California State Senate Approves 3 Reparations Bills Following Slavery Apology: ‘It’s What is Owed’

By: Georgia | Published: May 26, 2024

This week, the California state Senate made headlines by passing three significant reparations bills, moving closer to addressing historical racial injustices. 

This legislative push follows an official apology to Black Californians for the state’s past discriminatory policies.

Righting Historical Wrongs

The bills, heavily advocated by the California Legislative Black Caucus, aim to correct centuries-old debts. 

A man wearing a mask and a Black Lives Matter t-shirt holding a sign that reads "Economic Justice" at a protest outside a government building

Source: Wikimedia Commons

“These are not a handout or charity by any measure. It is what was promised, it’s what is owed and what is 160 years overdue,” stated Senator Steven Bradford.


The Battle Over Property and Identity

Among the bills is one particularly notable measure: SB 1050. 

A diverse group of people seated on a grassy area at a public park during a demonstration, holding signs including one that reads "Justice Now."

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This bill mandates compensation for families who lost their property through racially motivated eminent domain practices, addressing a stark example of historical economic injustice.

Setting Up for Success

SB 1403 introduces the California Freedmen Affairs Agency, designed to ensure reparations go to the right hands.

Interior view of the California State Senate chamber, showing the ornate ceiling, red carpet, and empty senator desks.

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Eligibility is strictly defined, focusing on descendants of slaves or free Black persons living in the U.S. before the 20th century.

Funding the Future of Fairness

Another critical measure, SB 1331, handles the financial aspect of these reparations, setting aside funds specifically earmarked for policies approved by the governor. 

Close-up of Governor Gavin Newsom outdoors, smiling in a blue suit, with blurred background

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This strategic funding aims to ensure that reparations are not just symbolic but substantial.

A Continued Commitment to Change

After the state Senate’s decision, these bills will next face the California State Assembly

Front view of the California State Capitol building in Sacramento, showing the neoclassical architecture with a large dome and surrounded by trees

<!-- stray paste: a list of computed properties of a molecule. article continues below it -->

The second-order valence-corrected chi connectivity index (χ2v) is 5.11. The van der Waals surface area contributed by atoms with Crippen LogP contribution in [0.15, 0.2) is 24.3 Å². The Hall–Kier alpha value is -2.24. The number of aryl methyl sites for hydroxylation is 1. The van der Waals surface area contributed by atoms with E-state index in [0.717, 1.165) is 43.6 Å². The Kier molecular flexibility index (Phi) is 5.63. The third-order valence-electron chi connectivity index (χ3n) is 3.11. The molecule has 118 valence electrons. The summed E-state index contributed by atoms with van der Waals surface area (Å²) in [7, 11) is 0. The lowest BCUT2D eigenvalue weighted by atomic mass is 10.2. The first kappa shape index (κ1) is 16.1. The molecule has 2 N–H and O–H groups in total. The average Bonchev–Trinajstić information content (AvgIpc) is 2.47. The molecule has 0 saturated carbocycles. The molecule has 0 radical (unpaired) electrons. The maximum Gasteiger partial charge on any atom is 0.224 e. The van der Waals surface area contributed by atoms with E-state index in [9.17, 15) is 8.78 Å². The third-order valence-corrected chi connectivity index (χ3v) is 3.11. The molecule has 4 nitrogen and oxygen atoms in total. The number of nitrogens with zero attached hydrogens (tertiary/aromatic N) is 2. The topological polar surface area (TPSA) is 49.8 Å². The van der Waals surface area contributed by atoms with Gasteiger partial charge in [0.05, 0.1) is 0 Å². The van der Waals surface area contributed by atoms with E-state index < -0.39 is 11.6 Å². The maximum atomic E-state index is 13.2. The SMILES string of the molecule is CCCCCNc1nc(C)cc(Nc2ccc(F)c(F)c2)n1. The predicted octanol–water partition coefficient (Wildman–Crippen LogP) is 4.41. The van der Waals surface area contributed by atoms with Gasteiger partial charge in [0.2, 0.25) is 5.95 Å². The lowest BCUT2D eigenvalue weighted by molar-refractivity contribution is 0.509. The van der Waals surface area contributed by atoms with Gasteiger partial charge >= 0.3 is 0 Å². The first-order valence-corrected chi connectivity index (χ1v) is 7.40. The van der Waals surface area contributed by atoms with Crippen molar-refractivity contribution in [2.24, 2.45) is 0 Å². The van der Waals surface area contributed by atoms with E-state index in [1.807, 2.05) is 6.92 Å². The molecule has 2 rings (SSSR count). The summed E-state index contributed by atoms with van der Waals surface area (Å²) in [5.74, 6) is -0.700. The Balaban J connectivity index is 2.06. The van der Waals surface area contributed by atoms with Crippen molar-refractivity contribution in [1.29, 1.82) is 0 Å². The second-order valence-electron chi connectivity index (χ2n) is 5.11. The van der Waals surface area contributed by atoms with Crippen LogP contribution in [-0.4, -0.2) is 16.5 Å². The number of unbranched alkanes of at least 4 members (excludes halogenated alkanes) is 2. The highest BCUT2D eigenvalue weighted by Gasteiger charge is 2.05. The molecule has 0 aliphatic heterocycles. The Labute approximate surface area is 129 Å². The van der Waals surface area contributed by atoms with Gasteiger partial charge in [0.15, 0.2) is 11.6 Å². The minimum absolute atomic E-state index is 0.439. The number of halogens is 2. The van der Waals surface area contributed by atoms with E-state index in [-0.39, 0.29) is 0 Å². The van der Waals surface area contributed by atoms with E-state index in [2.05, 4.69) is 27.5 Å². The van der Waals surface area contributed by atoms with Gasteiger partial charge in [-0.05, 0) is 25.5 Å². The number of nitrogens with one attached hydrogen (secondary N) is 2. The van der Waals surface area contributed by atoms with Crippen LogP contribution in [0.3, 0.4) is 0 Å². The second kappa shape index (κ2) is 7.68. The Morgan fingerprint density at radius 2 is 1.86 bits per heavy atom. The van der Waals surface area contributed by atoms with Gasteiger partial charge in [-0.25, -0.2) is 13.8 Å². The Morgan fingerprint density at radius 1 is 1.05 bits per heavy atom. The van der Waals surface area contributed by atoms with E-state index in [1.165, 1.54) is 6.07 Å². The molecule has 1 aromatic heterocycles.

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The assembly’s vote will be pivotal in determining the future of reparations in California, highlighting the ongoing legislative journey towards justice.


Past Efforts and Future Hopes

Earlier attempts at similar reparations bills were met with resistance in the assembly.

Night view of the California State Capitol building illuminated, with a clear blue sky in the background and the dome brightly lit

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Measures such as homeownership aid and property tax relief for descendants of slaves were previously voted down, setting a tense stage for the current bills.


A National Conversation

California’s efforts are part of a broader movement across the U.S., where cities like Boston and states like New York are exploring reparations.

New York Governor Kathy Hochul speaking animatedly at a podium with a sign that reads "Our New York, Our Future"

Source: GovKathyHochul/X

Governor Kathy Hochul of New York set up a task force last December to recommend reparative actions.


Not Without Opposition

Despite the progress, a poll reveals a challenging road ahead: a majority of California voters oppose cash payments to descendants of slaves.

Protesters holding large signs that demand economic justice and reparations now, with one wearing a mask and a shirt marked 'ADOS' for American Descendants of Slaves

Source: Wikimedia Commons

This opposition reflects a divided public opinion on how best to handle America’s dark historical legacy.


The Weight of Historical Debt

Senator Bradford emphasized on the Senate floor, “If you can inherit generational wealth, you can inherit generational debt.” 

A senior state senator passionately speaking on the Senate floor, dressed in a blue pinstripe suit and gesturing with his hands

Source: SenBradfordCA/X

His words underline the rationale behind the push for reparations, framing it as a responsibility rather than a choice.


Acknowledging the Atrocities

The legislative actions follow another significant step taken last month by the California Assembly, which passed a bill acknowledging the state’s role in the oppression of African Americans. 

Portrait of a smiling male politician with dark hair, wearing a blue suit, in front of an American flag

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Assembly Speaker Robert Rivas supported the bill, stating, “It is undeniable that our systems of government have been complicit in the oppression of African Americans.”


Healing Historical Wounds

As California moves forward with these reparations bills, the state takes a crucial step towards healing the wounds of its past.

Overhead view of the California State Senate chamber, showcasing rows of dark wooden desks and chairs set against a rich red carpet

Source: Wikimedia Commons

It is a strong step by the state in addressing past systemic injustices.